(Image: Mitchell Squire/Private Media)
(Image: Mitchell Squire/Private Media)

The average number of Australian Defence Force (ADF) veterans being hospitalised for intentional self-harm each year has nearly tripled in the past five years compared with the 17 years before, according to data revealed by a freedom of information request.

The Department of Veterans’ Affairs (DVA) recorded 805 hospitalisations for intentional self-harm by 554 former serving members from 2017-21. The final year’s data is incomplete as some state governments have yet to report, it noted.

The National Mental Health Commission’s review into the ADF reported that there were 986 hospitalisations for intentional self-harm for 789 members between 2000-16. A year-by-year breakdown wasn’t published, but the average number of hospitalisations each year in the past five years is nearly three times what it was in the preceding 17 years.

The most recent figures are based on hospital admission data for veterans of all age groups in both public and private hospitals where a DVA-funded treatment entitlement was used. Admissions data does not distinguish whether the self-harm was accompanied by suicidal intent, but does include incidents where the self-harm was not the reason for admission. Factors such as changes in the number of people who can access DVA funded treatment and growing awareness of the services may influence rates as well.

The 2017 ADF review wrote that previous studies of lifetime prevalence rates of self-harm in serving and former military members are between 2.3% and 12.3%, compared with a general population rate of 4.9% (noting that comparisons between the military and general population are difficult due to data limitations). 

Australian veterans also suffer higher rates of suicide. A 2021 Australian Institute of Health and Welfare report found that Australian male and female veterans were 24% and 102% (or 2.02 times) more likely to suicide than the general population between 2001-19.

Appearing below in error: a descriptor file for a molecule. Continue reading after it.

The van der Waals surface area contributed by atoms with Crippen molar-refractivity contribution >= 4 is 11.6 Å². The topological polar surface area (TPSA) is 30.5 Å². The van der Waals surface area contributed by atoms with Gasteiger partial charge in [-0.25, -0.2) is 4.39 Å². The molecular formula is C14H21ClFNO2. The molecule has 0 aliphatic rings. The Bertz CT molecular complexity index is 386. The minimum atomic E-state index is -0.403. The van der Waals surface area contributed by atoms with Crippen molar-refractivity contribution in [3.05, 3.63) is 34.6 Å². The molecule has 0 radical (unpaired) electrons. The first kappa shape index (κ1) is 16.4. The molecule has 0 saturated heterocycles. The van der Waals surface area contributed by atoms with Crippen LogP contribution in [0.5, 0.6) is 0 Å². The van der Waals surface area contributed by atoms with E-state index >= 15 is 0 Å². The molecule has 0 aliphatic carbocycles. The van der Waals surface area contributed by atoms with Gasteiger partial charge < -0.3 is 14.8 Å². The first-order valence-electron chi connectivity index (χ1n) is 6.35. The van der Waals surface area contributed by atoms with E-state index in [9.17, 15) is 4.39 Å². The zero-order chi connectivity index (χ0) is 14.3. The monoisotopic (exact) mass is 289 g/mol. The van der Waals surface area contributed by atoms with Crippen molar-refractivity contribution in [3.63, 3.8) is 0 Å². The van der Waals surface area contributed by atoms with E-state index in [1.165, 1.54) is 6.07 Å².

Minister for Veterans’ Affairs and Defence Personnel Matt Keogh told Crikey that figures of suicide and self-harm in serving and veteran ADF members greatly concerned the government. 

“Unfortunately, for too long and even today there remains a stigma around mental ill health, which has meant veterans have been reluctant to seek the help they might need,” he said. “I encourage serving personnel and veterans to seek help if and when they need it.”

Keogh said he looks forward to recommendations to improve the well-being of current and former ADF members made by the royal commission in its interim report later this year and its final report in 2024. 

In the meantime, the Labor government has pledged to build 10 veterans and family hubs, $24 million to veteran employment programs, and $30 million for veteran homelessness. 

The royal commission is conducting hearings around Australia this year and is accepting submissions until October 13 2023. 

Free, confidential counselling and support are available to all current and former serving Australian Defence Force Personnel and their families through Open Arms — Veterans & Families Counselling.  This support is available 24 hours a day, 365 days a year. Open Arms can be reached on 1800 011 046.

Lifeline 13 11 14, or www.lifeline.org.au; Suicide Call Back Service 1300 659 467, or https://www.suicidecallbackservice.org.au; Beyondblue Support Service 1300 22 4636, or www.beyondblue.org.au